Thumbnail Image

Grid and group analysis of the role of culture in school improvement planning

White, Kerri K.

This study used purposeful sampling to select two Oklahoma public schools for qualitative case studies. The two schools had previously been identified as Schools in Need of Improvement and had shown progress since identification. Data were collected over the course of one academic year, using interviews, observations, surveys, artifacts, and document reviews.

Using Douglas's (1982, 1986) Grid and Group Typology as a theoretical frame, the two schools were described, and their experiences with the School Improvement Planning Process were compared and contrasted in order to better understand how successful schools create and implement School Improvement Plans (SIPs).

Both schools thoroughly assessed their current realities, reviewed research-based practices that were likely to improve student achievement, implemented those strategies with fidelity, and monitored the implementation and progress of students throughout the process.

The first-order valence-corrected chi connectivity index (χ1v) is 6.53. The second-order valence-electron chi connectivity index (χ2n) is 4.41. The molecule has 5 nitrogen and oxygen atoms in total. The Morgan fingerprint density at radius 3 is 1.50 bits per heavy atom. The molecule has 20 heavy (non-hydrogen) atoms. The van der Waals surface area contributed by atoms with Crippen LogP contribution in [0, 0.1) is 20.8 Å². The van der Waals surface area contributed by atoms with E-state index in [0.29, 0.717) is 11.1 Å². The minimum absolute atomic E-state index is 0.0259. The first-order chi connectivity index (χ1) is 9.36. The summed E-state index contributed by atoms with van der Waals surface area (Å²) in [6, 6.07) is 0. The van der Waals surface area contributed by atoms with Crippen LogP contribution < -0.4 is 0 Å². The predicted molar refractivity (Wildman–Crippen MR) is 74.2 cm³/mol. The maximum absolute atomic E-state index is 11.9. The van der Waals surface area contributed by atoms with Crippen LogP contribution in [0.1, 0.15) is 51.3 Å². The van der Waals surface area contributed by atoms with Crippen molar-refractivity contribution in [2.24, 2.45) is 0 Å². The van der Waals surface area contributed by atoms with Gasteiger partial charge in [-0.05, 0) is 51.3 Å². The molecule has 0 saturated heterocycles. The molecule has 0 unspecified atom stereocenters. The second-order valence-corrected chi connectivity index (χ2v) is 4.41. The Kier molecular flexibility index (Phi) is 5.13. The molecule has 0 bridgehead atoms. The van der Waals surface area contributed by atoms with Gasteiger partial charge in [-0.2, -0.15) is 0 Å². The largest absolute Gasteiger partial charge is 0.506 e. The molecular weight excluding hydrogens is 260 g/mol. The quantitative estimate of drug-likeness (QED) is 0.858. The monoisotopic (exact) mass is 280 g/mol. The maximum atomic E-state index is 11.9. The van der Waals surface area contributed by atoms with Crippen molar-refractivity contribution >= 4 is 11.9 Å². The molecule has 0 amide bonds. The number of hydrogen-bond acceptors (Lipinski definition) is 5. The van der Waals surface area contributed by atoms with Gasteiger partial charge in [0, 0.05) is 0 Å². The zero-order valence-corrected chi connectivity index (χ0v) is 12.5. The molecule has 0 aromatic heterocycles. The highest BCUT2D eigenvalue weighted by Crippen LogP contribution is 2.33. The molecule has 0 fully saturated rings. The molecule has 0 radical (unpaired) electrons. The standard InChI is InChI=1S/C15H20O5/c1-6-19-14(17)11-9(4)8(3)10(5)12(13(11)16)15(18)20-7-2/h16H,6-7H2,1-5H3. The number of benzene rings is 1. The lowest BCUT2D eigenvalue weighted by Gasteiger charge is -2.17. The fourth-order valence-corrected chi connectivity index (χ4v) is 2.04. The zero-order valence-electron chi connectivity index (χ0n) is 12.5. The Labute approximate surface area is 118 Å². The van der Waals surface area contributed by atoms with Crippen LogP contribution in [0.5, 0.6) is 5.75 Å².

Both schools focused on teacher collaboration and stakeholder buy-in.

Both schools reported increased communication among faculty members and between schools and communities, continuous professional learning of teachers and administrators, and improved student achievement as a result of the School Improvement Planning Process.

Buchanan Elementary School�s SIP was narrowly focused on reading and math achievement, but Adams High School�s SIP was not narrowly focused.

Adams High School�s SIP was more successfully implemented after new leadership disconnected improvement strategies from outside mandates.

Both schools adapted the School Improvement Planning Process to meet the needs of teachers, counselors, administrators, students, families, and community stakeholders who contribute to the school�s culture. Many of these adaptations could be understood in terms of grid and group descriptions of the school.

Both schools having a strong group culture often explained similarities between the schools� processes. Adams High School having a strong-grid culture and Buchanan Elementary School having a weak grid culture often explained differences between the schools� processes.

There were realities outside of grid and group contexts, such as state and federal requirements, motivation, demographics, and the larger contexts in which each school operated, that impacted attitudes and actions taken toward the SIP.